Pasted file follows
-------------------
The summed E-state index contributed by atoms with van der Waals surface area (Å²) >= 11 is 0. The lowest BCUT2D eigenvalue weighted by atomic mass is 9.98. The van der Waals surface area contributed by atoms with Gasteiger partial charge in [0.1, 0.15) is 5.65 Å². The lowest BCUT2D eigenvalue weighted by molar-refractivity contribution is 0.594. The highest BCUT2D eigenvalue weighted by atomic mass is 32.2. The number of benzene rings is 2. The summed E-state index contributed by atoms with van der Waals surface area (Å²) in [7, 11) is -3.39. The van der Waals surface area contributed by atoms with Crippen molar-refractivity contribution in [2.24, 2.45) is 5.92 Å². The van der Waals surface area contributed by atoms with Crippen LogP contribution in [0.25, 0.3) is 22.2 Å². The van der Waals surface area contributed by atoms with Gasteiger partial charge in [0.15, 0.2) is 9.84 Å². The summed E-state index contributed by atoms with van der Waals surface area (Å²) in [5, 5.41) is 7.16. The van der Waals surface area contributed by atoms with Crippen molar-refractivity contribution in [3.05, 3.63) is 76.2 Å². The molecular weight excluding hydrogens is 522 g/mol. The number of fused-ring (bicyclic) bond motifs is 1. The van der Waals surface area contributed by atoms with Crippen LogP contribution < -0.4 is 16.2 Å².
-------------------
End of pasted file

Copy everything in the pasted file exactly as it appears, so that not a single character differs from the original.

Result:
The summed E-state index contributed by atoms with van der Waals surface area (Å²) >= 11 is 0. The lowest BCUT2D eigenvalue weighted by atomic mass is 9.98. The van der Waals surface area contributed by atoms with Gasteiger partial charge in [0.1, 0.15) is 5.65 Å². The lowest BCUT2D eigenvalue weighted by molar-refractivity contribution is 0.594. The highest BCUT2D eigenvalue weighted by atomic mass is 32.2. The number of benzene rings is 2. The summed E-state index contributed by atoms with van der Waals surface area (Å²) in [7, 11) is -3.39. The van der Waals surface area contributed by atoms with Crippen molar-refractivity contribution in [2.24, 2.45) is 5.92 Å². The van der Waals surface area contributed by atoms with Crippen LogP contribution in [0.25, 0.3) is 22.2 Å². The van der Waals surface area contributed by atoms with Gasteiger partial charge in [0.15, 0.2) is 9.84 Å². The summed E-state index contributed by atoms with van der Waals surface area (Å²) in [5, 5.41) is 7.16. The van der Waals surface area contributed by atoms with Crippen molar-refractivity contribution in [3.05, 3.63) is 76.2 Å². The molecular weight excluding hydrogens is 522 g/mol. The number of fused-ring (bicyclic) bond motifs is 1. The van der Waals surface area contributed by atoms with Crippen LogP contribution < -0.4 is 16.2 Å².